Category Archives: Life

Why we write: self-expression

Writing for self-expression, image by Blaise van Hecke
Writing for self-expression, image by Blaise van Hecke

In my last blog, I talked about writing for significance, one of many reasons that people write. Self-expression is probably one of the first reasons that people start to write. And for many writers, the need to write is a compulsion or a way to offload, some feeling wound up if they can’t get back to this form of creating (it may be similar for other art forms).

Have you ever gone through adversity or struggled to come to terms with something but found it too hard to verbalise it to anyone? This is a very common experience. Writing it down can be the bridge between the writer, and a better understanding of a situation. In the act of writing, the problem may solve itself, or the writer may find a way to express it verbally to another person. The writing becomes an avenue of self-expression and therapy – quite a powerful activity and one to have been known to save a person from real pain and depression.

At some point, this act of self-expression may move from scribbling in a journal in private, to further outcomes like short stories, novels, poetry and memoir. This is a natural progression as the writer becomes more confident.

In the act of writing, no matter what genre, the writer gets to express beliefs, values, and ideas in a way that invites the reader to engage with them. It’s like having a private conversation with another person without interruption and fear of rejection. The writer can write his or her own truth and put it out there. It may be received in a positive way, or not, but it allows the writer to have a voice.

So while many people think to be a writer you need to be writing something commercial that earns money, it’s worth looking at the many facets to writing. The end result, where money is made, isn’t the whole story.

Is writing significant?

Significance: image by Kev Howlett
Significance: image by Kev Howlett

There are many reasons why people write. Over the next few blogs, we are going to look at some of those reasons. Is writing significant?

Humans want to feel significant, to have some meaning or reason to be alive on this earth. For many it isn’t enough just to work, raise a family, build a life, retire then die despite the fact that you could argue that is the reason why we exist. Our existence is much more layered than that and we are complex beings consisting of a range of spiritual and emotional depths.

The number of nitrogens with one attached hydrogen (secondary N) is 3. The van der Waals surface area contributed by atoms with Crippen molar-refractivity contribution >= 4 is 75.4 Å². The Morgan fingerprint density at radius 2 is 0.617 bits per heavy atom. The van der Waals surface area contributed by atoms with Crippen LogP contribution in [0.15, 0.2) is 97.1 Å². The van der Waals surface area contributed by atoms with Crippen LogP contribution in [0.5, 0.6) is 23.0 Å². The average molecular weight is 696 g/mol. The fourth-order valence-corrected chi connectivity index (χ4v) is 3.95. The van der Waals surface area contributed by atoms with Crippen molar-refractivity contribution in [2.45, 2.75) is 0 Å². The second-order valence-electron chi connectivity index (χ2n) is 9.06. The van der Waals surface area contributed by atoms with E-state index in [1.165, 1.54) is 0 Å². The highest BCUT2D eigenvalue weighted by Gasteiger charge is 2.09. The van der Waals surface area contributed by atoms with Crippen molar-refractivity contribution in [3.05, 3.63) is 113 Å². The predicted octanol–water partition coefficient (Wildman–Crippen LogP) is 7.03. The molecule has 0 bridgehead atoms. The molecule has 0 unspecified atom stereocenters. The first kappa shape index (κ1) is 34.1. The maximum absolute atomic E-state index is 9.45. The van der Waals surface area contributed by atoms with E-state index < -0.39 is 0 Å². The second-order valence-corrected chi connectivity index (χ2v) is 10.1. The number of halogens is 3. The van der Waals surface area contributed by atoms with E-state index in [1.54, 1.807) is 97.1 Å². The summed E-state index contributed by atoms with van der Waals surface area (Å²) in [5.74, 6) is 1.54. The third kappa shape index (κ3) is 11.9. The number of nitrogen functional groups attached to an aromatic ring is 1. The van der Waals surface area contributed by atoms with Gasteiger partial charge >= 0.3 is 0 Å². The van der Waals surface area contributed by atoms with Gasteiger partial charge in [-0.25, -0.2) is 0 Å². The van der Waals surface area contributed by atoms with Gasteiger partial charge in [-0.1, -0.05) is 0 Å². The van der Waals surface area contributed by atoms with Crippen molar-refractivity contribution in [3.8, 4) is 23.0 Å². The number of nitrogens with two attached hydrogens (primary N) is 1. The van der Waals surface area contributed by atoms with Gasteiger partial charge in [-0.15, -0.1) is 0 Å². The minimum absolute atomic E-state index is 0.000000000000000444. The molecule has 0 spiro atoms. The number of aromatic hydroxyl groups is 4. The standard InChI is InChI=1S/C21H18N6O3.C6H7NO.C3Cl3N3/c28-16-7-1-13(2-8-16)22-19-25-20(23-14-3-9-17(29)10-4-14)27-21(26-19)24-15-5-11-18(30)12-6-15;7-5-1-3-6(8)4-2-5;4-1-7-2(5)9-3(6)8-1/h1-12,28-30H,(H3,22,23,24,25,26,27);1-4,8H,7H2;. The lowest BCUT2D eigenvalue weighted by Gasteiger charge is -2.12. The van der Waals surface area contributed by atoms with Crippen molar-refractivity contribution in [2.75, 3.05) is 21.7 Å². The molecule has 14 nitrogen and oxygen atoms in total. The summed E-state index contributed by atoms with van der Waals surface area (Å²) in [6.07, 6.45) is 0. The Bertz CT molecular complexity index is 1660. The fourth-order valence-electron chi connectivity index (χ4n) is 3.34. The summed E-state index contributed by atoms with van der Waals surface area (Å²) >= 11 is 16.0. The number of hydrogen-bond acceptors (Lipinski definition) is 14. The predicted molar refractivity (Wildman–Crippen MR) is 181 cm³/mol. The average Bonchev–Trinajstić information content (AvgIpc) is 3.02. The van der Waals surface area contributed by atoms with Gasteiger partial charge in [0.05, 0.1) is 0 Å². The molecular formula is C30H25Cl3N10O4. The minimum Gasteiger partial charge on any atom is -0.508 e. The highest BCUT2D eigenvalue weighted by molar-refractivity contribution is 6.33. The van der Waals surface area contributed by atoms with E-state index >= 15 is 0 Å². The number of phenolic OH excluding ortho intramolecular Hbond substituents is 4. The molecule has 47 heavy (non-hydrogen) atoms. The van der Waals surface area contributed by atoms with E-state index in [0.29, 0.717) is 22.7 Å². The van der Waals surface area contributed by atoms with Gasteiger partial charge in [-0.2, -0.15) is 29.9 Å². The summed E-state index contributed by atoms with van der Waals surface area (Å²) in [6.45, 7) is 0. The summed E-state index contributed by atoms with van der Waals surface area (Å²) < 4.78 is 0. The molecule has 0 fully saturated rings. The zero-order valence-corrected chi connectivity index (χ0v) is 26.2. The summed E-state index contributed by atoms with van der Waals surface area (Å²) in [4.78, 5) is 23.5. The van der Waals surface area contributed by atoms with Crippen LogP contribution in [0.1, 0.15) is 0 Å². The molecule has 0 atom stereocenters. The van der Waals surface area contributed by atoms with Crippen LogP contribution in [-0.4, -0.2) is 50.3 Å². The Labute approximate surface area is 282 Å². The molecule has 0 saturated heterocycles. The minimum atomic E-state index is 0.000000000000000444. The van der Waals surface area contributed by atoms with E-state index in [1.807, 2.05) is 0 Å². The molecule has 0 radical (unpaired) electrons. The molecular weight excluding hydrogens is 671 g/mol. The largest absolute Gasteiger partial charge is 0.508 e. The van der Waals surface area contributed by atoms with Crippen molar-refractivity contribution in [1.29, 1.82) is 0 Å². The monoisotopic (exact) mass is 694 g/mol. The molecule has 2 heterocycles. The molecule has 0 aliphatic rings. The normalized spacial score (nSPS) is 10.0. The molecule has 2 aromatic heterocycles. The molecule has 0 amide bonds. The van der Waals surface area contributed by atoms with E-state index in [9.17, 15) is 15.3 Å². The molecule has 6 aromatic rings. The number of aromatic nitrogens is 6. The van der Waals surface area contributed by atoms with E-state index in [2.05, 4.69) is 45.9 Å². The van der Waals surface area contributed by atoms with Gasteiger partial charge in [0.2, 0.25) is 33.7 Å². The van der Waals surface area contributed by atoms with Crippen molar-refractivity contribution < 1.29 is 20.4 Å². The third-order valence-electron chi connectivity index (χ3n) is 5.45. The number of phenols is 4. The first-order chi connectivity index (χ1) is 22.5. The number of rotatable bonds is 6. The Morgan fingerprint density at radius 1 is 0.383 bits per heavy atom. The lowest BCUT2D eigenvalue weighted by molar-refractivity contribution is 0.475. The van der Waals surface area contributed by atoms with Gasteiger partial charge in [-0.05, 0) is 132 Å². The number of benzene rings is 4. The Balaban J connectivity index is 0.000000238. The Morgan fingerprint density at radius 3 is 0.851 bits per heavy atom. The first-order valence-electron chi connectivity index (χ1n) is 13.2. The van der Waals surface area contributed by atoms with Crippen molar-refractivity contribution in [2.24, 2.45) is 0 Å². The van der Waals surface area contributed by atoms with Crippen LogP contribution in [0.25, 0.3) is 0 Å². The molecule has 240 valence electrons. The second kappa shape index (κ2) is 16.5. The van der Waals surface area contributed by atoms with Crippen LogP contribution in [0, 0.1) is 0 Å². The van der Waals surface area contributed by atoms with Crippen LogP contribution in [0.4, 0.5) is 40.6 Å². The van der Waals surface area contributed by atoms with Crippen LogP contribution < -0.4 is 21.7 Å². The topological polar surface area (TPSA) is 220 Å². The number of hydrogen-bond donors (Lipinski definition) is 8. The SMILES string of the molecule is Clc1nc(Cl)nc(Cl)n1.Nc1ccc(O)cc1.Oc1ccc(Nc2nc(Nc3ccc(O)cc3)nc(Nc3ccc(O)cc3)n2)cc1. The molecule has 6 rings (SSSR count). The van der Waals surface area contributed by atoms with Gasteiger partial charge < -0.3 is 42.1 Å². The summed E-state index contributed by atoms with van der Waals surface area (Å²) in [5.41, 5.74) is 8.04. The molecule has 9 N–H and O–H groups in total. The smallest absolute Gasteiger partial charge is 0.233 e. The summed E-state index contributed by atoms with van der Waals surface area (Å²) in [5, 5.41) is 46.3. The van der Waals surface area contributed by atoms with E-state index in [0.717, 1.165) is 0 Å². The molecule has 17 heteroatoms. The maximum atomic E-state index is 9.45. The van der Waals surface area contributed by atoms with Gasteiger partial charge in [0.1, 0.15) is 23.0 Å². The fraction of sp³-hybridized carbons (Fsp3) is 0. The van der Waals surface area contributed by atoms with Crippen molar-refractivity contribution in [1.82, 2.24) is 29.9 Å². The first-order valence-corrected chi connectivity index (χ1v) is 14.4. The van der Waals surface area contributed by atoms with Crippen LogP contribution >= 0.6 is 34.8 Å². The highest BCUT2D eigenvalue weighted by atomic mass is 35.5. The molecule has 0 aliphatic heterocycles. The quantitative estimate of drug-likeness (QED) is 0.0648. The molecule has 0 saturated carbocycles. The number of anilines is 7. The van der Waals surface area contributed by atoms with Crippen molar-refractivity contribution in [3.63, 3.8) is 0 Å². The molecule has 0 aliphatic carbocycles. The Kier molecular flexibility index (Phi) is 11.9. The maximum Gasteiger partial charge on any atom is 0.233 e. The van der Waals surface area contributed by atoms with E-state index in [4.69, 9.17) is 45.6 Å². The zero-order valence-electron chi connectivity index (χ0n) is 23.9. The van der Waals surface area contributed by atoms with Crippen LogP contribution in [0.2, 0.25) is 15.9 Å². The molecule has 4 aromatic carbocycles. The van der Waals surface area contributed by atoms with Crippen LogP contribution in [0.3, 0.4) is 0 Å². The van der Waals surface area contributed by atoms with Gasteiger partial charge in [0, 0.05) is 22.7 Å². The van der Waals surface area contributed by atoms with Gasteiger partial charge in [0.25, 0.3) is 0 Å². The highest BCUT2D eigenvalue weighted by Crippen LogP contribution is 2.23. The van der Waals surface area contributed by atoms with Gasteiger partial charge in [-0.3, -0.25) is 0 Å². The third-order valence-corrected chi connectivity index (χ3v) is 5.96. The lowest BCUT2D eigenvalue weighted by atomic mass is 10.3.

This is where art comes in and why it’s so very important to us. We use art to make sense of our world, our selves and our worth. We want to know why we are here and what impact we have by being here. We don’t like to think that we are just a tiny dot in the history of time (even though we are and it’s humbling to realise this).

Is it ego that drives this need? I’m no psychologist or philosopher, so I can’t really say too much about this but I do understand the driving need to feel significant after working with other writers and from my own writing practice.

So is writing significant, does it leave something significant for when we are dead and gone? I would say it does. For every writer out there toiling over the page, trying to get thoughts and ideas into some kind of shape, they are making sense of the world. It might be in poetry, a novel or a self-help book, even a children’s book. All of these forms have truth and impart the writer’s reality and knowledge. How good or bad the writing is beside the point because the writer is finding ways to express him/herself, looking for meaning in life. This becomes significant in two ways: the writer has created something and the world is given a creation (good or bad).

Of course, we can argue that art needs to be good. What does that mean exactly when art is subjective? Any piece of art can create discussion and relevance in a good or bad way. I agree that we should strive to create something of value in terms of skill and outcome but at the end of the day, who is to say that someone’s poem isn’t worthy of existing if it isn’t deemed perfect in the realms of poetry? Who are these gatekeepers that tell us that a piece of writing isn’t written well so it isn’t worth anything? It becomes about relativity. One person’s writing can have a significant impact on some readers but not others and yet it is significant to the creator.

Blaise the book chick